Summary: Our prayers can be more powerful if we model them after prayers such as this one from the Bible.

March 16, 2003 Colossians 1:9-14

“I pray for you”


What does it do for you when someone says, “I pray for you”? A missionary and his family were forced to camp outside on a hill. They were carrying money and they were fearful that thieves might rob them. After spending time in prayer, they finally fell asleep. Several months later, a man that had been injured was taken to the mission hospital. He asked the missionary if on that special night they had soldiers guarding them. The man said to him, “We intended to rob you, but we were afraid of the twenty-seven soldiers.”

When the missionary returned to his homeland, he shared this story with his church. One of the members responded, “We had a prayer meeting that night, and I took roll. There were just twenty-seven of us present.”

I think that all of us would agree at least with mental and verbal assent that there is great power in prayer. Some of you though may have never seen anything happen as a result of your prayers. Your prayers seem to lack power. Part of the reason for that may be because you really don’t know how to pray. This morning, we are going to look at the prayer that Paul prayed for the Colossian Christians. It is a powerful prayer, and I can guarantee that everything in it is completely within the will of God. God had a desire to do the things Paul asked for in the lives of the Colossians. God has a desire to accomplish these things in the lives of the people that you pray for. God has a desire to accomplish these things in your life.

We’re going to look at 4 keys to praying powerful prayers as they are found in Colossians 1:8-14. We’re not going to spend a lot of time – at least not as much as we normally do looking at this passage. I’m going to explain it in the clearest and most concise terms I know how, and then, we’re going to put it into practice. So pay attention. You’re going to be using what you hear before you leave this morning.

1. Prayer is powerful when it has the right duration. “not stopped praying”

 First response – “since the day we heard”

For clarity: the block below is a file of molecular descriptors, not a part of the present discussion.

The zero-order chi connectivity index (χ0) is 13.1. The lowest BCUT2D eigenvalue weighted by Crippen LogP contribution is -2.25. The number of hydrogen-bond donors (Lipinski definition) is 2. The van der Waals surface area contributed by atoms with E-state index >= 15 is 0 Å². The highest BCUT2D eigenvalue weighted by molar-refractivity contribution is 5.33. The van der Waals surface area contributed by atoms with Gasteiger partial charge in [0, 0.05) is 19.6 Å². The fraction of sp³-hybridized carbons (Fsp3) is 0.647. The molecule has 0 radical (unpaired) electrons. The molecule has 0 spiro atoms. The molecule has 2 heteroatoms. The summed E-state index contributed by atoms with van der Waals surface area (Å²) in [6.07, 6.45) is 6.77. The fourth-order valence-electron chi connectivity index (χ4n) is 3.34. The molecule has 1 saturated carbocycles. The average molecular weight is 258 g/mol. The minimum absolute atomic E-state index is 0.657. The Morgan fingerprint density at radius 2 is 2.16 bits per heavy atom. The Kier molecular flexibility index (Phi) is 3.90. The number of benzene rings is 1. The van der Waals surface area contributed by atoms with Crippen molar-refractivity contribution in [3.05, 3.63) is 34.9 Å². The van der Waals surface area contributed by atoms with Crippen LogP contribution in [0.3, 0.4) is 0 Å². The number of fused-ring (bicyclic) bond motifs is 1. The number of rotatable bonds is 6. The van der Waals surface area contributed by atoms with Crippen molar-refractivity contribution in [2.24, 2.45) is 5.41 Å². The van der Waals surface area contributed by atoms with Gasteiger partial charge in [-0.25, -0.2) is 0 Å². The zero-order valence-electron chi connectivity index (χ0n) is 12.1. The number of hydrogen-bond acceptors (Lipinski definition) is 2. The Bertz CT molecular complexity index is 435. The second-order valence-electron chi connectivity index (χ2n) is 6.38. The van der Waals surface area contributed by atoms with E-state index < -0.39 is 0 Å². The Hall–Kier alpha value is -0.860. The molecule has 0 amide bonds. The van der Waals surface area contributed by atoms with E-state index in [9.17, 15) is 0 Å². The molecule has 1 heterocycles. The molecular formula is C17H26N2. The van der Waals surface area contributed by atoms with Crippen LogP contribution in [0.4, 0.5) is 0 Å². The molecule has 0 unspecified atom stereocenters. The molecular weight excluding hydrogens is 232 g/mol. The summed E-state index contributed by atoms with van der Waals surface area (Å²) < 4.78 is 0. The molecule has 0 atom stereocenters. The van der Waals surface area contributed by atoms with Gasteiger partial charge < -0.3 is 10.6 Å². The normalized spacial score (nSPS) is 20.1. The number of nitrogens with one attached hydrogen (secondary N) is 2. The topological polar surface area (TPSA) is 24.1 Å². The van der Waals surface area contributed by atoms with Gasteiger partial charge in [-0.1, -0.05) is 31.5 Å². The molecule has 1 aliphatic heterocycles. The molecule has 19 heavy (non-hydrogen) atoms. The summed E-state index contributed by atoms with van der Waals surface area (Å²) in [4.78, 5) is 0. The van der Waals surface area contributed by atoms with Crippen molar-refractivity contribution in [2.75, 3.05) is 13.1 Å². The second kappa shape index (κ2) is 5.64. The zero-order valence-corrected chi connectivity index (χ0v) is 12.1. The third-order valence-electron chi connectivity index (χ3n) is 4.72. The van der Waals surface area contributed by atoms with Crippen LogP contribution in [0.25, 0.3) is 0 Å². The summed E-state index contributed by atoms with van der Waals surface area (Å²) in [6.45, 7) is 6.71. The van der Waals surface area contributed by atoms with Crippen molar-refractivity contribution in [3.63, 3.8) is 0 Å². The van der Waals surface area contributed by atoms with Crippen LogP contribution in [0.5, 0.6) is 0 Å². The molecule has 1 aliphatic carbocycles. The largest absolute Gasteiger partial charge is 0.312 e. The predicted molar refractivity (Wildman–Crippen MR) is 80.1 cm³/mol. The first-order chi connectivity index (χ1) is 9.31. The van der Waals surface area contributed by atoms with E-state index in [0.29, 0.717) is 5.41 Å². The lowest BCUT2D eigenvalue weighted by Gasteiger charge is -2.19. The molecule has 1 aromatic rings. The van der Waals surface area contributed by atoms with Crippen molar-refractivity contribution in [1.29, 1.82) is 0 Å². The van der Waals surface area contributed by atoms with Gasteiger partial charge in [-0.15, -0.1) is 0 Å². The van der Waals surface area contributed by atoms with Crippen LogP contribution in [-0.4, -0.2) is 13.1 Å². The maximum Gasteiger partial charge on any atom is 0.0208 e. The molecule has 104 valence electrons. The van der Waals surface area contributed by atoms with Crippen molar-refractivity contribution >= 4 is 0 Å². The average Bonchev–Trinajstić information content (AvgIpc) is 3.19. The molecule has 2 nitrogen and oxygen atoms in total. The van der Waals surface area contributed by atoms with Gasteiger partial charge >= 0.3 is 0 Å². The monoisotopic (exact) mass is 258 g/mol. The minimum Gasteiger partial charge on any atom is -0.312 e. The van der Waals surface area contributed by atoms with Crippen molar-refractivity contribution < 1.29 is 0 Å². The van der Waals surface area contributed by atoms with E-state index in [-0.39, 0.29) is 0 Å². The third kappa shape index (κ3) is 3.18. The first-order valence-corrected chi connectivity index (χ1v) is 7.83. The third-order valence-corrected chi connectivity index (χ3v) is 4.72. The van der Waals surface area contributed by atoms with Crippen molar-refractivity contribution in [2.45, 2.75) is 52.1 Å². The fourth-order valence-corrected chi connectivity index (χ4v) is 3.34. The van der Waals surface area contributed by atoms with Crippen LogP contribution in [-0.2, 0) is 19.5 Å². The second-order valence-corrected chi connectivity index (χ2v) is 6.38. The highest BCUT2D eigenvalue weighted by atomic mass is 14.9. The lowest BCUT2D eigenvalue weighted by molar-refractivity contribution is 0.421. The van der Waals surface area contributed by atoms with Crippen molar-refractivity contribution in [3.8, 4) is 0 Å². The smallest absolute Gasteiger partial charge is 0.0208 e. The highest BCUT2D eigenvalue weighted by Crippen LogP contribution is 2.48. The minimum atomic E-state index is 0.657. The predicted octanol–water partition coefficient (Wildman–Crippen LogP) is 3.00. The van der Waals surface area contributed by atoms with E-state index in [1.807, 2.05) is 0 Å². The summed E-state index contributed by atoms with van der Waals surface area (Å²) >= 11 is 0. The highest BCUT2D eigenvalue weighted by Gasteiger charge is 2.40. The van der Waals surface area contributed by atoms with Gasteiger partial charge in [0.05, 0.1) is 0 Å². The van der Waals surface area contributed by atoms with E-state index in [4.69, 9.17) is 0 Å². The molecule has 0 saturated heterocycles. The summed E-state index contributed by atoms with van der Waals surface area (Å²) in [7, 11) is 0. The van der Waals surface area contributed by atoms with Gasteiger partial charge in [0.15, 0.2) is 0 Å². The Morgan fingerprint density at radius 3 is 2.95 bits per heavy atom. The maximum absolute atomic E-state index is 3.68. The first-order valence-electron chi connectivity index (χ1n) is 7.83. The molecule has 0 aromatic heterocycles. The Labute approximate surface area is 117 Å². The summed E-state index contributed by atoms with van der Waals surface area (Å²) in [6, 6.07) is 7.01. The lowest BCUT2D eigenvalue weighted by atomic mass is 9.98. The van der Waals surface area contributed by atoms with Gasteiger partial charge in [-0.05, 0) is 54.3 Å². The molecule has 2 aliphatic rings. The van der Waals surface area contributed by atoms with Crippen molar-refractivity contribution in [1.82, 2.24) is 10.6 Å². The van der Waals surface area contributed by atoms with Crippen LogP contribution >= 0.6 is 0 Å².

- Everything that Epaphras told Paul about what was going on a Colossae was positive. People were getting saved; the church was stong. Yes, there were some dangers on the horizon, but there was no immediate threat. Things were good at Colossae. Even in that type of positive situation, Paul’s first response was to pray for them.

- I imagine that many if not all of you have spent a considerable amount of time in prayer. We are quick to get down on our knees and pray when there is some type of crisis whether that crisis be personal or national.

- Did you ever think that if prayer was our first response to every situation and every person that we encounter in our lives that we might actually end up preventing much of the crises that we face? That’s exactly what Paul was trying to do here – he was praying for them that they would stay strong so that they would not have to face a theological crisis and have to deal with its consequences.

 Enduring practice – “not stopped praying”

A preacher was once holding a revival in an old tent. One night a man walked in an old shirt and cut off overalls. When the altar call was given he walked down the aisle and got saved. After he finished praying, the preacher asked him, "sir what was it that I said in my message that caused you to come and get saved?" The gentleman looked at the preacher and said, "I hope you’re not offended at me for saying this but I don’t remember a word you said." The preacher then asked him, "why did you get saved then?" The man began to tell his story. "I left home when I was 17. I had a Christian mother. As I was preparing and getting ready to leave, my mother took a piece of paper and on that paper she wrote, "son wherever you may go, remember mother is praying for you." Not noticing the note I closed my suitcase and went to Chicago. The first thing I saw when I opened my suitcase was that note from my mother. It made me mad to think that my mother was doing all the praying for me. God was really dealing with me. But I took a pencil and beneath her words I wrote, "may God curse your prayers." My mother died 9 years ago, and later on I moved back to Oklahoma. I was setting on my porch with no thought of God whatsoever. But then I started to hear you sing. All of a sudden them words of my mother who has been gone for so long now, begin to ring in my ear. "Son wherever you may go, remember mother is praying for you." I got up and began to walk toward the tent so I could hear what you were you singing. You were singing, "What can wash away my sins, nothing but the Blood of Jesus. What can make me whole again, nothing but the Blood of Jesus! O! Precious is the flow, that makes me white as snow, no other fount I know, nothing but the Blood of Jesus!" - Jack Coe told this story while preaching the message, "Detours On The Road To Hell!"

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